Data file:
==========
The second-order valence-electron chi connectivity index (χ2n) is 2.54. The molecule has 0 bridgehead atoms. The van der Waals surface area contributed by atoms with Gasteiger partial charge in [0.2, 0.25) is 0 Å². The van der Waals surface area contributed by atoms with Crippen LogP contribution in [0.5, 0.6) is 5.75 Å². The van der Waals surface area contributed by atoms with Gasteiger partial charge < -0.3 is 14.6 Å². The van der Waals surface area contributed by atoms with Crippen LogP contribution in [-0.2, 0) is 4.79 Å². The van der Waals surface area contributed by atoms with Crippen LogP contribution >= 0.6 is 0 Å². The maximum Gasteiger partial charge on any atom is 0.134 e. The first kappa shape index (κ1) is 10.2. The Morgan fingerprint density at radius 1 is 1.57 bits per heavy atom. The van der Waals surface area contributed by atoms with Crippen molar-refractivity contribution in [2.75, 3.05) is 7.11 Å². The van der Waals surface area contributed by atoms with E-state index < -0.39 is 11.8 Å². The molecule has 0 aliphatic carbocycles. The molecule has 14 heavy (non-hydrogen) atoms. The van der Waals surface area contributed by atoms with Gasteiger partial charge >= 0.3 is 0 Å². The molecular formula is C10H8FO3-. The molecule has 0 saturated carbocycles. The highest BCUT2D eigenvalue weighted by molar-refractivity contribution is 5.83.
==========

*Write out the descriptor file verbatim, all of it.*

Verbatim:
The second-order valence-electron chi connectivity index (χ2n) is 2.54. The molecule has 0 bridgehead atoms. The van der Waals surface area contributed by atoms with Gasteiger partial charge in [0.2, 0.25) is 0 Å². The van der Waals surface area contributed by atoms with Crippen LogP contribution in [0.5, 0.6) is 5.75 Å². The van der Waals surface area contributed by atoms with Gasteiger partial charge < -0.3 is 14.6 Å². The van der Waals surface area contributed by atoms with Crippen LogP contribution in [-0.2, 0) is 4.79 Å². The van der Waals surface area contributed by atoms with Crippen LogP contribution >= 0.6 is 0 Å². The maximum Gasteiger partial charge on any atom is 0.134 e. The first kappa shape index (κ1) is 10.2. The Morgan fingerprint density at radius 1 is 1.57 bits per heavy atom. The van der Waals surface area contributed by atoms with Crippen molar-refractivity contribution in [2.75, 3.05) is 7.11 Å². The van der Waals surface area contributed by atoms with E-state index < -0.39 is 11.8 Å². The molecule has 0 aliphatic carbocycles. The molecule has 14 heavy (non-hydrogen) atoms. The van der Waals surface area contributed by atoms with Gasteiger partial charge >= 0.3 is 0 Å². The molecular formula is C10H8FO3-. The molecule has 0 saturated carbocycles. The highest BCUT2D eigenvalue weighted by molar-refractivity contribution is 5.83.